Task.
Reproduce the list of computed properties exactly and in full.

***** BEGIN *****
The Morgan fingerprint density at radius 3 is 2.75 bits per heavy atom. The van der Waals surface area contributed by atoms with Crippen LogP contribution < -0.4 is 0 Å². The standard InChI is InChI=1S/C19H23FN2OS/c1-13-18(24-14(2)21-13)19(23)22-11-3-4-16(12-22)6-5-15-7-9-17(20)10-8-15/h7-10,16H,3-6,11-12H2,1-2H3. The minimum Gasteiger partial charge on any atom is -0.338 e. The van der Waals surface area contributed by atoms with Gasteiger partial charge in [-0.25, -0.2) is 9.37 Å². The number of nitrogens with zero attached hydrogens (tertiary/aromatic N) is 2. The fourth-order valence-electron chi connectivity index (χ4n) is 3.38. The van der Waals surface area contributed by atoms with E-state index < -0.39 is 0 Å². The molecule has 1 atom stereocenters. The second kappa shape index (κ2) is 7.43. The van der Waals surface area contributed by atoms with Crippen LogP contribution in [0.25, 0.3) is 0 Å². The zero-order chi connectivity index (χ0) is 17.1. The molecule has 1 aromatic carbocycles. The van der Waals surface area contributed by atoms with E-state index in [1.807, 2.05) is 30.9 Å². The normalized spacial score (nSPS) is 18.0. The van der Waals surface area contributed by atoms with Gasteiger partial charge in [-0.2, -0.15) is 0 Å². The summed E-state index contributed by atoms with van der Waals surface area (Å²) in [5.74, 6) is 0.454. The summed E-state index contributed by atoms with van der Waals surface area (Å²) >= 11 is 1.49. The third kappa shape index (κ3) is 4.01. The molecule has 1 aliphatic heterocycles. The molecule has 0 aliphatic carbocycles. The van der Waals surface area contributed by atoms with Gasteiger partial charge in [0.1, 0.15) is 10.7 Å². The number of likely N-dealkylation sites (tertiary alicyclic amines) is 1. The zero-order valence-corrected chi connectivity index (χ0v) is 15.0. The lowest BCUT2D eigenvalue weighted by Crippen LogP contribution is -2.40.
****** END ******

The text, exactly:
The Morgan fingerprint density at radius 3 is 2.75 bits per heavy atom. The van der Waals surface area contributed by atoms with Crippen LogP contribution < -0.4 is 0 Å². The standard InChI is InChI=1S/C19H23FN2OS/c1-13-18(24-14(2)21-13)19(23)22-11-3-4-16(12-22)6-5-15-7-9-17(20)10-8-15/h7-10,16H,3-6,11-12H2,1-2H3. The minimum Gasteiger partial charge on any atom is -0.338 e. The van der Waals surface area contributed by atoms with Gasteiger partial charge in [-0.25, -0.2) is 9.37 Å². The number of nitrogens with zero attached hydrogens (tertiary/aromatic N) is 2. The fourth-order valence-electron chi connectivity index (χ4n) is 3.38. The van der Waals surface area contributed by atoms with E-state index < -0.39 is 0 Å². The molecule has 1 atom stereocenters. The second kappa shape index (κ2) is 7.43. The van der Waals surface area contributed by atoms with Crippen LogP contribution in [0.25, 0.3) is 0 Å². The zero-order chi connectivity index (χ0) is 17.1. The molecule has 1 aromatic carbocycles. The van der Waals surface area contributed by atoms with E-state index in [1.807, 2.05) is 30.9 Å². The normalized spacial score (nSPS) is 18.0. The van der Waals surface area contributed by atoms with Gasteiger partial charge in [-0.2, -0.15) is 0 Å². The summed E-state index contributed by atoms with van der Waals surface area (Å²) in [5.74, 6) is 0.454. The summed E-state index contributed by atoms with van der Waals surface area (Å²) >= 11 is 1.49. The third kappa shape index (κ3) is 4.01. The molecule has 1 aliphatic heterocycles. The molecule has 0 aliphatic carbocycles. The van der Waals surface area contributed by atoms with Gasteiger partial charge in [0.1, 0.15) is 10.7 Å². The number of likely N-dealkylation sites (tertiary alicyclic amines) is 1. The zero-order valence-corrected chi connectivity index (χ0v) is 15.0. The lowest BCUT2D eigenvalue weighted by Crippen LogP contribution is -2.40.